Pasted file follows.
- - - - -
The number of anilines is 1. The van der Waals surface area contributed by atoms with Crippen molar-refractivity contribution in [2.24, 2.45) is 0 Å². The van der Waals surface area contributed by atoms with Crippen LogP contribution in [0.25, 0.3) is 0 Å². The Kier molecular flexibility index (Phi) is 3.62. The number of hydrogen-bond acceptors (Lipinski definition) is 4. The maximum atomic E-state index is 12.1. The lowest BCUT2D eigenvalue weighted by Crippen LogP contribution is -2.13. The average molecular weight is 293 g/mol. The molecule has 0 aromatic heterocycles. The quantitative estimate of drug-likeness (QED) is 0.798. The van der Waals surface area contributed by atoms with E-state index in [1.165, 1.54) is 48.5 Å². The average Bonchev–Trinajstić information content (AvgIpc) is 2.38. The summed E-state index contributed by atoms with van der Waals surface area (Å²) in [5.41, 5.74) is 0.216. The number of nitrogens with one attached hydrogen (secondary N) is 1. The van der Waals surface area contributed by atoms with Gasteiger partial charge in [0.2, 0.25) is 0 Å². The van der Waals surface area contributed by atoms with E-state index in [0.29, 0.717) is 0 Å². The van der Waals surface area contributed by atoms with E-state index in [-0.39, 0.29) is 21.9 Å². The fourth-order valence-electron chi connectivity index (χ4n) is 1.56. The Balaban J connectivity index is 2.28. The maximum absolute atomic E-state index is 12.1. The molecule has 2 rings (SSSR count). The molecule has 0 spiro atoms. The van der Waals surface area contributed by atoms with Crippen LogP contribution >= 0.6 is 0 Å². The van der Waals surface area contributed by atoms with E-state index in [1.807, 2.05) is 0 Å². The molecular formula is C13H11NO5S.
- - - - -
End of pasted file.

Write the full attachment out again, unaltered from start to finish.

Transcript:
The number of anilines is 1. The van der Waals surface area contributed by atoms with Crippen molar-refractivity contribution in [2.24, 2.45) is 0 Å². The van der Waals surface area contributed by atoms with Crippen LogP contribution in [0.25, 0.3) is 0 Å². The Kier molecular flexibility index (Phi) is 3.62. The number of hydrogen-bond acceptors (Lipinski definition) is 4. The maximum atomic E-state index is 12.1. The lowest BCUT2D eigenvalue weighted by Crippen LogP contribution is -2.13. The average molecular weight is 293 g/mol. The molecule has 0 aromatic heterocycles. The quantitative estimate of drug-likeness (QED) is 0.798. The van der Waals surface area contributed by atoms with E-state index in [1.165, 1.54) is 48.5 Å². The average Bonchev–Trinajstić information content (AvgIpc) is 2.38. The summed E-state index contributed by atoms with van der Waals surface area (Å²) in [5.41, 5.74) is 0.216. The number of nitrogens with one attached hydrogen (secondary N) is 1. The van der Waals surface area contributed by atoms with Gasteiger partial charge in [0.2, 0.25) is 0 Å². The van der Waals surface area contributed by atoms with E-state index in [0.29, 0.717) is 0 Å². The van der Waals surface area contributed by atoms with E-state index in [-0.39, 0.29) is 21.9 Å². The fourth-order valence-electron chi connectivity index (χ4n) is 1.56. The Balaban J connectivity index is 2.28. The maximum absolute atomic E-state index is 12.1. The molecule has 2 rings (SSSR count). The molecule has 0 spiro atoms. The van der Waals surface area contributed by atoms with Crippen LogP contribution >= 0.6 is 0 Å². The van der Waals surface area contributed by atoms with E-state index in [1.807, 2.05) is 0 Å². The molecular formula is C13H11NO5S.